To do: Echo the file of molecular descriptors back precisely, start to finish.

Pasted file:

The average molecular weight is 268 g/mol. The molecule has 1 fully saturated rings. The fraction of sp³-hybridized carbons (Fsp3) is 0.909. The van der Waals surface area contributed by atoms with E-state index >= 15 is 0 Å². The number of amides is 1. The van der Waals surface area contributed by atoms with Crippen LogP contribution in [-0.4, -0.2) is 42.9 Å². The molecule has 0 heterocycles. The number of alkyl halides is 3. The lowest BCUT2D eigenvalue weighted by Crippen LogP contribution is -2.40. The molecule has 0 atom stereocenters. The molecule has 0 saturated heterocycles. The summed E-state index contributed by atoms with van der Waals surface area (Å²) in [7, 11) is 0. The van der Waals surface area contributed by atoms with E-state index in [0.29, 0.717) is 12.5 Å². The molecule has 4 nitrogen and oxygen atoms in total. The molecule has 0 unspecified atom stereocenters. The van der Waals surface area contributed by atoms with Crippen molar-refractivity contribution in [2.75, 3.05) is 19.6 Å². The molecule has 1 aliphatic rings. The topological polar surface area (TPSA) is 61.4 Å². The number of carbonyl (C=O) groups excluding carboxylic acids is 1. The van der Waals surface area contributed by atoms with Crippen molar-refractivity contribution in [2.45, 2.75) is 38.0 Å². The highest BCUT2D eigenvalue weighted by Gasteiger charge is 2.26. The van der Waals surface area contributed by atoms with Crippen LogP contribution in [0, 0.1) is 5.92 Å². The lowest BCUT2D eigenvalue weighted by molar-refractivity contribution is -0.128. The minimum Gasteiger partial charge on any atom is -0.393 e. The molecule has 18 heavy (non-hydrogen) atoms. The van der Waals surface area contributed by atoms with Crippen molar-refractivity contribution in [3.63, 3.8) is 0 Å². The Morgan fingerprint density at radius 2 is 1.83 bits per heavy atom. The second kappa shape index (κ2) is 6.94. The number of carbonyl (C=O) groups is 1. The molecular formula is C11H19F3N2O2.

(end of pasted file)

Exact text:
The average molecular weight is 268 g/mol. The molecule has 1 fully saturated rings. The fraction of sp³-hybridized carbons (Fsp3) is 0.909. The van der Waals surface area contributed by atoms with E-state index >= 15 is 0 Å². The number of amides is 1. The van der Waals surface area contributed by atoms with Crippen LogP contribution in [-0.4, -0.2) is 42.9 Å². The molecule has 0 heterocycles. The number of alkyl halides is 3. The lowest BCUT2D eigenvalue weighted by Crippen LogP contribution is -2.40. The molecule has 0 atom stereocenters. The molecule has 0 saturated heterocycles. The summed E-state index contributed by atoms with van der Waals surface area (Å²) in [7, 11) is 0. The van der Waals surface area contributed by atoms with E-state index in [0.29, 0.717) is 12.5 Å². The molecule has 4 nitrogen and oxygen atoms in total. The molecule has 0 unspecified atom stereocenters. The van der Waals surface area contributed by atoms with Crippen molar-refractivity contribution in [2.75, 3.05) is 19.6 Å². The molecule has 1 aliphatic rings. The topological polar surface area (TPSA) is 61.4 Å². The number of carbonyl (C=O) groups excluding carboxylic acids is 1. The van der Waals surface area contributed by atoms with Crippen molar-refractivity contribution in [2.45, 2.75) is 38.0 Å². The highest BCUT2D eigenvalue weighted by Gasteiger charge is 2.26. The van der Waals surface area contributed by atoms with Crippen LogP contribution in [0, 0.1) is 5.92 Å². The lowest BCUT2D eigenvalue weighted by molar-refractivity contribution is -0.128. The minimum Gasteiger partial charge on any atom is -0.393 e. The molecule has 18 heavy (non-hydrogen) atoms. The van der Waals surface area contributed by atoms with Crippen molar-refractivity contribution in [3.63, 3.8) is 0 Å². The Morgan fingerprint density at radius 2 is 1.83 bits per heavy atom. The second kappa shape index (κ2) is 6.94. The number of carbonyl (C=O) groups is 1. The molecular formula is C11H19F3N2O2.